New law drives Uganda's embattled gays deeper into shadows
By Drazen Jorgic and Philippa Croome
KAMPALA (Reuters) - With a World Bank scholarship and top grades in the first year of her masters degree in agriculture, 27-year-old Cleo Kambugu should be well on the road to her goal of an academic career in Uganda.
Instead, she's working out how to leave after the passing of a law that toughens prison sentences for homosexuality and a tabloid campaign to "out" gays.
"There is totally no hope right now," said Kambugu, still legally a man despite a sex change in the last year that is not recognized by Uganda, a nation that now has some of the toughest anti-gay laws on a continent where 37 states ban homosexuality.
She worries about her safety on the streets after the newspaper Red Pepper slapped her picture on its front page under the headline "How we became homos". The paper said such articles were in the public interest. Rights groups say it simply encourages people to take the law into their own hands.
The bill, signed into law by President Yoweri Museveni on February 24, has forced embattled gays deeper into the shadows, by threatening life in jail for "aggravated homosexuality" and a seven-year term for "aiding and abetting homosexuality".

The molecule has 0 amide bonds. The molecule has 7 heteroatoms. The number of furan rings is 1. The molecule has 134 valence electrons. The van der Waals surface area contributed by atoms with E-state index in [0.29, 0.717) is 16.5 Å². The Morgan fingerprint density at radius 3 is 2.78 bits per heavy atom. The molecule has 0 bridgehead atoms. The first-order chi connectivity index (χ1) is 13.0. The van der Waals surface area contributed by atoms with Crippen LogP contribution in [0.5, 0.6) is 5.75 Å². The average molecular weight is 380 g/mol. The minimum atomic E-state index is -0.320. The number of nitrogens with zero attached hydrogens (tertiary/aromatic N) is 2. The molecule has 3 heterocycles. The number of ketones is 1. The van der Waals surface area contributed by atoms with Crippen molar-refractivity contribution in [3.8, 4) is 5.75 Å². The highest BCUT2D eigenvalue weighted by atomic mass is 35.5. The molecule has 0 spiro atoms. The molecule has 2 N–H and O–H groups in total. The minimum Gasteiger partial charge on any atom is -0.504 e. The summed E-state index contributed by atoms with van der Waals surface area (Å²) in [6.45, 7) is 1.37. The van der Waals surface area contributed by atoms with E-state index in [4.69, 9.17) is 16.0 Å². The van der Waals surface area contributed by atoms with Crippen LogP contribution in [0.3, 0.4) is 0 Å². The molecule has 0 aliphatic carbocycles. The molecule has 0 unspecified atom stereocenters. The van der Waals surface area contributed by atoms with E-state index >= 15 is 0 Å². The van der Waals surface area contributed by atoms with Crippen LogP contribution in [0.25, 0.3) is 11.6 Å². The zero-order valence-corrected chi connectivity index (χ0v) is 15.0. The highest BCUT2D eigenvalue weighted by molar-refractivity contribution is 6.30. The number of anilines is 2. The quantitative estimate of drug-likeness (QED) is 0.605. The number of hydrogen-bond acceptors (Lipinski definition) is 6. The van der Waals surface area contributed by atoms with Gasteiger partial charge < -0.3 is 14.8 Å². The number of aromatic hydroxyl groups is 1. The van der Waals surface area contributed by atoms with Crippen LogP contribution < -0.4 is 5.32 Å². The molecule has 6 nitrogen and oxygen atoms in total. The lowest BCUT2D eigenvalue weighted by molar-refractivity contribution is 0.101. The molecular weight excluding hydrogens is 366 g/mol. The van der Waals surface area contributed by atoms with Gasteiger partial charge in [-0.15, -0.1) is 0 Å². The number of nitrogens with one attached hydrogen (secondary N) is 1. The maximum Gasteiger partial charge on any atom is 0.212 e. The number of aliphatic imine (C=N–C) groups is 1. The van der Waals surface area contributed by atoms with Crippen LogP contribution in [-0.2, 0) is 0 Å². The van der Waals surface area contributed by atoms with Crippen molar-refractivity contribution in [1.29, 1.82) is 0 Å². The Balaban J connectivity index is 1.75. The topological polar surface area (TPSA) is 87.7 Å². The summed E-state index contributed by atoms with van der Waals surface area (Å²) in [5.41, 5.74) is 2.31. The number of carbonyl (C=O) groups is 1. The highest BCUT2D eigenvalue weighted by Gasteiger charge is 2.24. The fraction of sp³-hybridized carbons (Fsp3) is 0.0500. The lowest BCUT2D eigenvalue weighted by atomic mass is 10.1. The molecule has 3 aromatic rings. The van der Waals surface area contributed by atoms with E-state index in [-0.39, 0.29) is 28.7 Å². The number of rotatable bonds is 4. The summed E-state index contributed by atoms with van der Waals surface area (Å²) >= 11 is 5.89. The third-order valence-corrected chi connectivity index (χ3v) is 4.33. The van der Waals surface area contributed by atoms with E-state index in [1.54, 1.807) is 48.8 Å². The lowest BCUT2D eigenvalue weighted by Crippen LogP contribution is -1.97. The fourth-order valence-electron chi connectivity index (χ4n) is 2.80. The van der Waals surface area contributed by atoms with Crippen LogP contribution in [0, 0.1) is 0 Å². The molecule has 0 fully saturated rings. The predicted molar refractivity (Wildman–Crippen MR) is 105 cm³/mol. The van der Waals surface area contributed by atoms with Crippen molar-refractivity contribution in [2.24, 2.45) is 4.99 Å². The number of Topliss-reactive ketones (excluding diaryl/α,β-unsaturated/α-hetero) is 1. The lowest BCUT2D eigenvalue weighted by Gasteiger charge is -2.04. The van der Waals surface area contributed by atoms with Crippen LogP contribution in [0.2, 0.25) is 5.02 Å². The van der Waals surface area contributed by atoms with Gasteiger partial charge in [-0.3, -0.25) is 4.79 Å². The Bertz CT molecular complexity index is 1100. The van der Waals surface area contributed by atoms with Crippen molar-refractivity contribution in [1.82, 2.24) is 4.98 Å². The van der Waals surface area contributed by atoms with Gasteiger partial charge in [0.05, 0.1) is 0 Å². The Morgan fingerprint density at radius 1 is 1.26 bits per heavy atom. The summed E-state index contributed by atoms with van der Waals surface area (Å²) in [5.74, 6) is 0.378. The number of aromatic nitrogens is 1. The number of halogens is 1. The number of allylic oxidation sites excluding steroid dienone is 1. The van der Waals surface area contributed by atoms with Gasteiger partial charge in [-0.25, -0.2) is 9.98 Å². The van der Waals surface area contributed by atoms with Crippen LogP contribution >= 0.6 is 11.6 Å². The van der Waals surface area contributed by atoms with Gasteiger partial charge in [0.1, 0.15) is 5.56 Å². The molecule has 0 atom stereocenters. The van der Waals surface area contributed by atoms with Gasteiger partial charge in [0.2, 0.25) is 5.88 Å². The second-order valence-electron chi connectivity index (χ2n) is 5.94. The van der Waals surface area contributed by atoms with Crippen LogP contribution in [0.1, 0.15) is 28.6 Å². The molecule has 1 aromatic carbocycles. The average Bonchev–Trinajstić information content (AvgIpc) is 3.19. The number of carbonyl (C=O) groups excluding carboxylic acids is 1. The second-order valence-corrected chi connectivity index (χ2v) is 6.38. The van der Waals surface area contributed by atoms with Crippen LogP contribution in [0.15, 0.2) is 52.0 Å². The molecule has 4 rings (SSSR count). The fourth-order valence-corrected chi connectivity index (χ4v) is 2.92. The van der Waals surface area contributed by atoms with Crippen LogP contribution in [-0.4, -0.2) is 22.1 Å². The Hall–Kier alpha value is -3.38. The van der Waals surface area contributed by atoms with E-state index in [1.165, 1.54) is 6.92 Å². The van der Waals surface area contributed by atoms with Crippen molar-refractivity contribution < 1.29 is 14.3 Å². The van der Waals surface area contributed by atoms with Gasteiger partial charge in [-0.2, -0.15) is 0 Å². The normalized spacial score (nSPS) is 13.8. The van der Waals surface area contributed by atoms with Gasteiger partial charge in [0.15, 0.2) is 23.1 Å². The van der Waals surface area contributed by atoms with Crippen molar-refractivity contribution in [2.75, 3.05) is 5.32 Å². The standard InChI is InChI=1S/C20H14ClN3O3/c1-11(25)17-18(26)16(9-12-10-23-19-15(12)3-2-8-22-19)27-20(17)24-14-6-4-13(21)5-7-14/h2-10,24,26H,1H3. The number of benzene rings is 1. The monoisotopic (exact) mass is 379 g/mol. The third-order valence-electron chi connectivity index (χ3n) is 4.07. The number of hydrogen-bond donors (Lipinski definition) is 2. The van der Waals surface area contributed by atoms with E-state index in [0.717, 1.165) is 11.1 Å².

The United States has condemned the law and other donors have withheld aid. Some foreign investors are quietly reviewing plans. But it has broad backing from politicians and the public, while many popular churches preach against gay sex.
Fearing the worst, members of the gay community retreated. For weeks, Kambugu has stayed in her flat where she lives with her boyfriend. Her curtains are drawn and she rarely goes out.
"I can't even open my windows," she said, her breast implants, red lipstick and long hair belying her legal gender. "I don't walk any more, I drive. I don't want to overstep the little security I have." Continued...